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THE ORIGINS OF POPSTROLOGY

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You may know what production means, but do you know what "means of production" means?

They were a kind of grown-up Menudo, in which old members were swapped out for new ones not when they entered an awkward hormonal phase, but when they came to realize that 0 percent equity and a salary of $100 a week was a bit of a raw deal for the public-facing talent of a hugely successful business enterprise. From 1953 to 1956, the original lineup of the Drifters established themselves as R&B giants, recording one of the very first rock and roll records (Money Honey) and launching the solo career of the legendary Clyde McPhatter. When McPhatter left the group, he sold his 50-percent ownership stake in The Drifters' name and copyrights to his sole partner, the group's manager, George Treadwell. And from that point forward, Treadwell used the Drifters as his private cash cow, turning them into a kind of temporary employment agency for up-and-coming talents like Ben E. King and Rudy Lewis. Indeed, if you weren't a member of the Drifters between 1953 and 1963, you were nobody in the world of R&B. But even if you were a member, you got nothing but pride and a modest paycheck out of smash hits like There Goes My Baby, This Magic Moment, Some Kind Of Wonderful, Up On The Roof, On Broadway, and your Birthsong, Save The Last Dance For Me. Like most children of stars in the constellation Tip of the Iceberg, your surface achievements may not reflect the depths of your abilities, and until you're in a position to profit from those achievements, this may always remain the case.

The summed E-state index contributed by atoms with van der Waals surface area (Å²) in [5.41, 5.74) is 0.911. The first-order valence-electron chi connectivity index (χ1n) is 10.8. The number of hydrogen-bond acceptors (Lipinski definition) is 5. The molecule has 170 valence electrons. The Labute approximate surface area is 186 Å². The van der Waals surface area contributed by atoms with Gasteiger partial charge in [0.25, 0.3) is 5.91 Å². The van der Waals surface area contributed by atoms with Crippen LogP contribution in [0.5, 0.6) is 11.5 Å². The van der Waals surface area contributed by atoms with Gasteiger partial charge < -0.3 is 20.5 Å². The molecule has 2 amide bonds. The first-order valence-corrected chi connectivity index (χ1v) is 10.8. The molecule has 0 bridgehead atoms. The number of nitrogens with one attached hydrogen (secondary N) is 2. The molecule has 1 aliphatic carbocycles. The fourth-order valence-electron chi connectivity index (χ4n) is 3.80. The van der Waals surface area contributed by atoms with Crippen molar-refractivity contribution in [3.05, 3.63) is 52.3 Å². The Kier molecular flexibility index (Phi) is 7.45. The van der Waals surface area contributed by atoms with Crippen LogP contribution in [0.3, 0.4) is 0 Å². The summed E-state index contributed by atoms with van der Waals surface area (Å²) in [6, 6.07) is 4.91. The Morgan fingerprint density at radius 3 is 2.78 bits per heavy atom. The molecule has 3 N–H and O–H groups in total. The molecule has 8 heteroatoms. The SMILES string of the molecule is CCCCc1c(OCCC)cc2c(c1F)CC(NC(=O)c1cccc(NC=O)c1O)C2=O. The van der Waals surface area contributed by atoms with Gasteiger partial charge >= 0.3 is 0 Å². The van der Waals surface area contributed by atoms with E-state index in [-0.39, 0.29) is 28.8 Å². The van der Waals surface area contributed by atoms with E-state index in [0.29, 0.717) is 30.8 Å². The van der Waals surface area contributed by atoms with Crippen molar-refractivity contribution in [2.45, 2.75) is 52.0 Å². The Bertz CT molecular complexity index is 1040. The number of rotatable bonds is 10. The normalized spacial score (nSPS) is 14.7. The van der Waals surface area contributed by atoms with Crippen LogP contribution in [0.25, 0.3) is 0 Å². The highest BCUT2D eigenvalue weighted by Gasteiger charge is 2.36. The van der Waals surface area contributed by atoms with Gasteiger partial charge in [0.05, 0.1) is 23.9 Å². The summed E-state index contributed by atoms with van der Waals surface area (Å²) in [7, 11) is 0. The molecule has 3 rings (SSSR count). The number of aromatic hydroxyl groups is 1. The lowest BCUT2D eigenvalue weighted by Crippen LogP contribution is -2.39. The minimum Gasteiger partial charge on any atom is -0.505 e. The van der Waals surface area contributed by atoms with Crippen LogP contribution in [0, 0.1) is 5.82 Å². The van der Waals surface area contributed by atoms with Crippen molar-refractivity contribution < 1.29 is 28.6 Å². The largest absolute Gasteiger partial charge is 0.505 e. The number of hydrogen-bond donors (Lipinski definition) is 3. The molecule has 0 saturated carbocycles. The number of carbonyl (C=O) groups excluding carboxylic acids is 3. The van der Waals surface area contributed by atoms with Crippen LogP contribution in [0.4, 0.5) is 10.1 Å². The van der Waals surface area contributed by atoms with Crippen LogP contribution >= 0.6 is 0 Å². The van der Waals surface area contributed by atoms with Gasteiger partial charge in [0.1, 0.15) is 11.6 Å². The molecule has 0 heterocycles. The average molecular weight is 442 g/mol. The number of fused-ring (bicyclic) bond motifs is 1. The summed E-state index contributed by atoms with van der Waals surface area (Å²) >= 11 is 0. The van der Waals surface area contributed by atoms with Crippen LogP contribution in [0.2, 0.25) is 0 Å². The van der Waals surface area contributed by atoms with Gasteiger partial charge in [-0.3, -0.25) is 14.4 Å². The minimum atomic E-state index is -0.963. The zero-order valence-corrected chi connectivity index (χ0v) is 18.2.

Birthsong
Save The Last Dance For Me  Oct 17-23 and Oct 31-Nov 13, 1960


2004 All rights reserved. "Popstrology" is a trademark of Ian Van Tuyl.



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